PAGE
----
Emperor Paul I of Russia granting liberty to General Kościuszko (by Henry Singleton)Henry Singleton, Henry Singleton, Public domain, Wikimedia Commons

24. He Spearheaded An Enormous Cover-Up

If Alexander was so against his father’s death, he could have very easily punished the men responsible and trumpeted the grisly turn of events all over St Petersburg. He did neither of those things. Instead, he let them go, and even had his court physician rule Paul’s passing as “apoplexy” just to tie up the loose ends.

It was an undeniable fork in Alexander’s life, and he would eventually pay for it dearly.

Elizabeth Alexeievna factsGetty Images

25. He Kept An Evil Secret

From then on, there was a distinct “before” and “after” to Alexander. With blood on his hands, he became a kind of Lady Macbeth in his deepest soul, torn apart by his sins but unable to truly confront them. This had far-reaching consequences. For one, his marriage to Elizabeth, which had seemed to be strengthening in their shared mourning for baby Maria, crumbled once more.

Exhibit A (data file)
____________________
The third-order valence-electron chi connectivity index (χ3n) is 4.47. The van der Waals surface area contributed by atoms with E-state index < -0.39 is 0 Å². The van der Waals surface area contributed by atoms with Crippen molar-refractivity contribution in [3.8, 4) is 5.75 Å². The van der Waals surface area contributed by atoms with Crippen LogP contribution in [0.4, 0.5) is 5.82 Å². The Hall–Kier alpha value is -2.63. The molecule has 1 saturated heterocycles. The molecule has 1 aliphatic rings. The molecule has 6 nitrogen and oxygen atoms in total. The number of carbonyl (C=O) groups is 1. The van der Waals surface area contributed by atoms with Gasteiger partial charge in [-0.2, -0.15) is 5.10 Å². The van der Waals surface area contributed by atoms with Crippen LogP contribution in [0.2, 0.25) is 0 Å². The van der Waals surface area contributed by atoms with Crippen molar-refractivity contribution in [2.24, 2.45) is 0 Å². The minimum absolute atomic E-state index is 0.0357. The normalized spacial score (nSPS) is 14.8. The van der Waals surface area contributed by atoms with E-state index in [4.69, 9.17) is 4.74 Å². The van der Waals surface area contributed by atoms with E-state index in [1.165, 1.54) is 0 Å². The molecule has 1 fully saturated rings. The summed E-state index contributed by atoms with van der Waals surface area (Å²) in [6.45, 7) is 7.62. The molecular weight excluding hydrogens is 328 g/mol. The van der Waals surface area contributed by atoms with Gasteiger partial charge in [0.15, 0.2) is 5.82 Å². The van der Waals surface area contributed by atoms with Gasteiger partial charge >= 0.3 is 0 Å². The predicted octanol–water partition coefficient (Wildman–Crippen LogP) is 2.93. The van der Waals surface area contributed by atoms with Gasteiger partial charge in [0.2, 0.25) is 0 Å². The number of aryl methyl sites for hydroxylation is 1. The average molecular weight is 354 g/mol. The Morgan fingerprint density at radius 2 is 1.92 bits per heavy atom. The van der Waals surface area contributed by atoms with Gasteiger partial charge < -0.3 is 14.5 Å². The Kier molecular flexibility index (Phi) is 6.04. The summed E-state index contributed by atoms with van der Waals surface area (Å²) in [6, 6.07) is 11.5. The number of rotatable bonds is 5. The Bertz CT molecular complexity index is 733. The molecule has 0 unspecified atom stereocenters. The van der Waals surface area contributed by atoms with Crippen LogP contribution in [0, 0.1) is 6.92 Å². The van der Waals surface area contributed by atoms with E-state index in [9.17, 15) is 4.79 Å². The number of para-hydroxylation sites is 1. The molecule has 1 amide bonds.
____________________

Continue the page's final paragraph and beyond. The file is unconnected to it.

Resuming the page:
Although she was with him that night and encouraged him, Elizabeth’s sweet, placid disposition in the months and years that followed did nothing to remedy Alexander’s yowling, savage guilt. Instead, Alexander found bloodier distractions.

Alexander I by S.Shchukin (1809, Tver)Stepan Shchukin, Wikimedia Commons

26. He Showed His Might

No sooner had Alexander taken the throne than he got a taste of how horrible power could be. In 1803, the Napoleonic Wars were raging, and the new Tsar had to put away his daddy issues to deal with the territory-obliterating Napoleon Bonaparte. The Tsar showed just how well he could repress himself.

Although an absolute ruler himself, Alexander decided it was his holy mission to put down Napoleon, calling him “the most famous tyrant the world has produced”. But he was about to meet his match.